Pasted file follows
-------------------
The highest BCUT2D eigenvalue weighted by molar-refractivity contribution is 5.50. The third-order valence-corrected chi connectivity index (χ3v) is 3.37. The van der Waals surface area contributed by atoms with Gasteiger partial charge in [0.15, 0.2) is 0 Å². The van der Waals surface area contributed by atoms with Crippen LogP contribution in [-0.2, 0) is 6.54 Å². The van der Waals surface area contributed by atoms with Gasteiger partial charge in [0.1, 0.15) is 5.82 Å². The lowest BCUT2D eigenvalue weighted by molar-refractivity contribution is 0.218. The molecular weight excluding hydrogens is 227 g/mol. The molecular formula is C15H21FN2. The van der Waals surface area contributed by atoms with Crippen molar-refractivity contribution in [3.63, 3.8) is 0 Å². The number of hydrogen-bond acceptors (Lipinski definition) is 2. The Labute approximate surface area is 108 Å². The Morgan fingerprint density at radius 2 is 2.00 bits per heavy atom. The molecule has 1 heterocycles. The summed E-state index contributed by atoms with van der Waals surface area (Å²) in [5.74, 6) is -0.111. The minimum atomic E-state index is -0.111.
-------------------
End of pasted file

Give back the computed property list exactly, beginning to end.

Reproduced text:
The highest BCUT2D eigenvalue weighted by molar-refractivity contribution is 5.50. The third-order valence-corrected chi connectivity index (χ3v) is 3.37. The van der Waals surface area contributed by atoms with Gasteiger partial charge in [0.15, 0.2) is 0 Å². The van der Waals surface area contributed by atoms with Crippen LogP contribution in [-0.2, 0) is 6.54 Å². The van der Waals surface area contributed by atoms with Gasteiger partial charge in [0.1, 0.15) is 5.82 Å². The lowest BCUT2D eigenvalue weighted by molar-refractivity contribution is 0.218. The molecular weight excluding hydrogens is 227 g/mol. The molecular formula is C15H21FN2. The van der Waals surface area contributed by atoms with Crippen molar-refractivity contribution in [3.63, 3.8) is 0 Å². The number of hydrogen-bond acceptors (Lipinski definition) is 2. The Labute approximate surface area is 108 Å². The Morgan fingerprint density at radius 2 is 2.00 bits per heavy atom. The molecule has 1 heterocycles. The summed E-state index contributed by atoms with van der Waals surface area (Å²) in [5.74, 6) is -0.111. The minimum atomic E-state index is -0.111.